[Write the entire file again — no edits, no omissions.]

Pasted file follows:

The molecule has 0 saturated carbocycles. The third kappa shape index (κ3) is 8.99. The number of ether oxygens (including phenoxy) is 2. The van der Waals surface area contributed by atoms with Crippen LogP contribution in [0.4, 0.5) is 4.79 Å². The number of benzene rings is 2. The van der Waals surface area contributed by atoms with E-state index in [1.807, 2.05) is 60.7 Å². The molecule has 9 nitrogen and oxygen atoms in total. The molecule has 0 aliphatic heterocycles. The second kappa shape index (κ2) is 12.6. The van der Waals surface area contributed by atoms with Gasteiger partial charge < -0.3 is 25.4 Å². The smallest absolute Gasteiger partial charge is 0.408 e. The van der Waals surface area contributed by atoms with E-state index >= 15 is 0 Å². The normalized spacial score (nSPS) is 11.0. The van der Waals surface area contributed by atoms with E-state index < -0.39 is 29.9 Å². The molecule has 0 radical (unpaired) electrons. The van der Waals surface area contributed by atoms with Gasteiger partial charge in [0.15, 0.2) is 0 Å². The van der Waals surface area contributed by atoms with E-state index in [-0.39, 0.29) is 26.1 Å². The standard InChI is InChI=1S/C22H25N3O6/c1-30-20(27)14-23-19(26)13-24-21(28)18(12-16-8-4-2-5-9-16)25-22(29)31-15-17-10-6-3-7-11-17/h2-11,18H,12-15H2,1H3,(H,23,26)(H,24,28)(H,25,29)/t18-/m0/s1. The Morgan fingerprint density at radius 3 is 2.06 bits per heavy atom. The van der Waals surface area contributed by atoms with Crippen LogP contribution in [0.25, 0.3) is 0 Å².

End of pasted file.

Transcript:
The molecule has 0 saturated carbocycles. The third kappa shape index (κ3) is 8.99. The number of ether oxygens (including phenoxy) is 2. The van der Waals surface area contributed by atoms with Crippen LogP contribution in [0.4, 0.5) is 4.79 Å². The number of benzene rings is 2. The van der Waals surface area contributed by atoms with E-state index in [1.807, 2.05) is 60.7 Å². The molecule has 9 nitrogen and oxygen atoms in total. The molecule has 0 aliphatic heterocycles. The second kappa shape index (κ2) is 12.6. The van der Waals surface area contributed by atoms with Gasteiger partial charge < -0.3 is 25.4 Å². The smallest absolute Gasteiger partial charge is 0.408 e. The van der Waals surface area contributed by atoms with E-state index >= 15 is 0 Å². The normalized spacial score (nSPS) is 11.0. The van der Waals surface area contributed by atoms with E-state index < -0.39 is 29.9 Å². The molecule has 0 radical (unpaired) electrons. The van der Waals surface area contributed by atoms with Gasteiger partial charge in [0.15, 0.2) is 0 Å². The van der Waals surface area contributed by atoms with E-state index in [-0.39, 0.29) is 26.1 Å². The standard InChI is InChI=1S/C22H25N3O6/c1-30-20(27)14-23-19(26)13-24-21(28)18(12-16-8-4-2-5-9-16)25-22(29)31-15-17-10-6-3-7-11-17/h2-11,18H,12-15H2,1H3,(H,23,26)(H,24,28)(H,25,29)/t18-/m0/s1. The Morgan fingerprint density at radius 3 is 2.06 bits per heavy atom. The van der Waals surface area contributed by atoms with Crippen LogP contribution in [0.25, 0.3) is 0 Å².